Human teeth are designed to remain strong for life. Thanks to their protective layer of tooth enamel, teeth can resist discoloration, decay, and sensitivity with the proper care.
However, like any part of your body, teeth can hurt when something is amiss. So why would your tooth (or teeth) be hurting you? Let’s take a closer look at the top causes of tooth pain.
Cavities can cause tooth pain, especially if they have advanced. Poor oral hygiene, sugary and acidic food consumption, and bacteria build-up can lead to enamel erosion, exposing the sensitive inner layers of the tooth, which are more susceptible to decay .
When bacteria can get inside the tooth, it can cause the enamel to break down even more, leading to painful tooth sensitivity and even a tooth infection.
Regular brushing, flossing, and dental check-ups can help prevent tooth decay. If a cavity is already present, a filling or root canal therapy may be necessary to help save your tooth!
Gum disease, also known as periodontal disease, can cause tooth pain. Although you may think of gum disease as being solely about the gums, the gums play a pivotal role in supporting tooth health. If your gums are damaged, especially to the point that the connective ligaments that help hold your teeth in place are affected, you may have tooth pain.
One of the symptoms of gum disease is gum recession, which can also cause sensitive teeth, which may also be causing your discomfort . Symptoms such as red, swollen, bleeding gums, bad breath, and longer-looking teeth may indicate gum disease.
Tooth sensitivity is a common cause of tooth pain. It occurs when the protective layer of enamel wears down, exposing the underlying dentin, which contains microscopic channels (called tubules) that lead to the tooth's nerves. From here, the temperature of food and drinks can reach the sensitive nerve tissue inside your tooth .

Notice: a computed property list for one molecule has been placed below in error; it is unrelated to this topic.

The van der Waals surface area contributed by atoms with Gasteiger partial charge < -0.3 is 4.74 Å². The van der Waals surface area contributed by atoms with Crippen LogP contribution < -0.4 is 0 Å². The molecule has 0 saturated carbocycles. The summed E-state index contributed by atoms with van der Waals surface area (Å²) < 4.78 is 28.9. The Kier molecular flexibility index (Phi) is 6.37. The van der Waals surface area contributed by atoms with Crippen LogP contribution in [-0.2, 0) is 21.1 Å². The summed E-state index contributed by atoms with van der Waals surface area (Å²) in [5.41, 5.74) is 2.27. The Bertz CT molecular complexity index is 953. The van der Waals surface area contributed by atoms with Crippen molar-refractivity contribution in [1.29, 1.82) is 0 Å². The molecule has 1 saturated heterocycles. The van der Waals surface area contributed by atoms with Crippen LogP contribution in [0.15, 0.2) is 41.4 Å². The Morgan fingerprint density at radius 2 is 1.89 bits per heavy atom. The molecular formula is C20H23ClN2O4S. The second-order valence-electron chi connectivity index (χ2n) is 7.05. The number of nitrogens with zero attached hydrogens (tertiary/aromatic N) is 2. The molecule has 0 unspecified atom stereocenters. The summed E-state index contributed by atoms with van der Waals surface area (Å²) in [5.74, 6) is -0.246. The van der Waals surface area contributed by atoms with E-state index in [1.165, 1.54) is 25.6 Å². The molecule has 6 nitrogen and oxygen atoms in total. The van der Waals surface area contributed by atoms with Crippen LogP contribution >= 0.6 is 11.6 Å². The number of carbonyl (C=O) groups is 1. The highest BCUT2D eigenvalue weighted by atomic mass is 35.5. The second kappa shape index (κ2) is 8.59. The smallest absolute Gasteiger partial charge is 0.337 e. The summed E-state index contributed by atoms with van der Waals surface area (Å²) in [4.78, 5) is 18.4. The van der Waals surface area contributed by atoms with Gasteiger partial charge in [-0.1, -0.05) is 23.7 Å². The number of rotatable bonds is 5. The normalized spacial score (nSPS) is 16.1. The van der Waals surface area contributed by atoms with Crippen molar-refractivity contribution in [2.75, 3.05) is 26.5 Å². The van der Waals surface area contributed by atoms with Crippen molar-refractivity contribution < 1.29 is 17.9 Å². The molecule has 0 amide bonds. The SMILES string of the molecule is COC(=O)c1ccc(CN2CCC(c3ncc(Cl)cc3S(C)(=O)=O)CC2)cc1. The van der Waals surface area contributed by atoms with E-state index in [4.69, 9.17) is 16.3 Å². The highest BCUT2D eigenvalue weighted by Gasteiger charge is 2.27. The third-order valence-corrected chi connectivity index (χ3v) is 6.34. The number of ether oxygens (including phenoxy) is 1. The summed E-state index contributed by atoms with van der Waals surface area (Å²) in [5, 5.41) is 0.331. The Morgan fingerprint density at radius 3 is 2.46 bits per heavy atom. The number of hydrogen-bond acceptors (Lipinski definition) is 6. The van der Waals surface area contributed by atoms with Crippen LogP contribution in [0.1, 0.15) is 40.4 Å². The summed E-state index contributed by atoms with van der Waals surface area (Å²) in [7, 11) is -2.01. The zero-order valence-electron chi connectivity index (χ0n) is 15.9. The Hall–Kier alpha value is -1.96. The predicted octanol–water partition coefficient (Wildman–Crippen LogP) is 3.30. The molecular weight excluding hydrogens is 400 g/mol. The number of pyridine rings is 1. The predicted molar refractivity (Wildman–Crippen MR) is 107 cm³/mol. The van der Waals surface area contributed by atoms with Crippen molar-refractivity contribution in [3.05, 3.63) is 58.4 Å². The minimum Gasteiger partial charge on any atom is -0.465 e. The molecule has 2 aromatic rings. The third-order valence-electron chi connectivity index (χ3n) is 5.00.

Factors that can contribute to tooth sensitivity include brushing too hard, teeth grinding, eating lots of sugary or acidic foods and beverages, gum recession, and cracked teeth. Using desensitizing toothpaste, practicing proper oral hygiene, and seeking dental treatment for underlying issues such as decay or gum disease can help manage tooth sensitivity and reduce your pain.
Physical trauma to the mouth or teeth, such as a fall, sports-related injury, or accident, can lead to tooth pain. Such trauma can cause tooth fractures, chips, or cracks that can lead to tooth pain, sensitivity, or even a tooth infection .
Seeking immediate dental care is crucial after an injury to the mouth or teeth to assess the extent of the damage and provide necessary treatment. Your dentist may recommend bonding, dental veneers, dental crowns, or root canal treatment to restore the tooth's health and relieve your pain.
Are Your Teeth Causing You Pain?
If your teeth are causing you pain, it’s time to schedule a check-up with your dentist to see what the problem could be. Remember, your teeth are meant to last a lifetime, and they should not be painful. There is relief for your discomfort, so talk to your dentist about your tooth pain!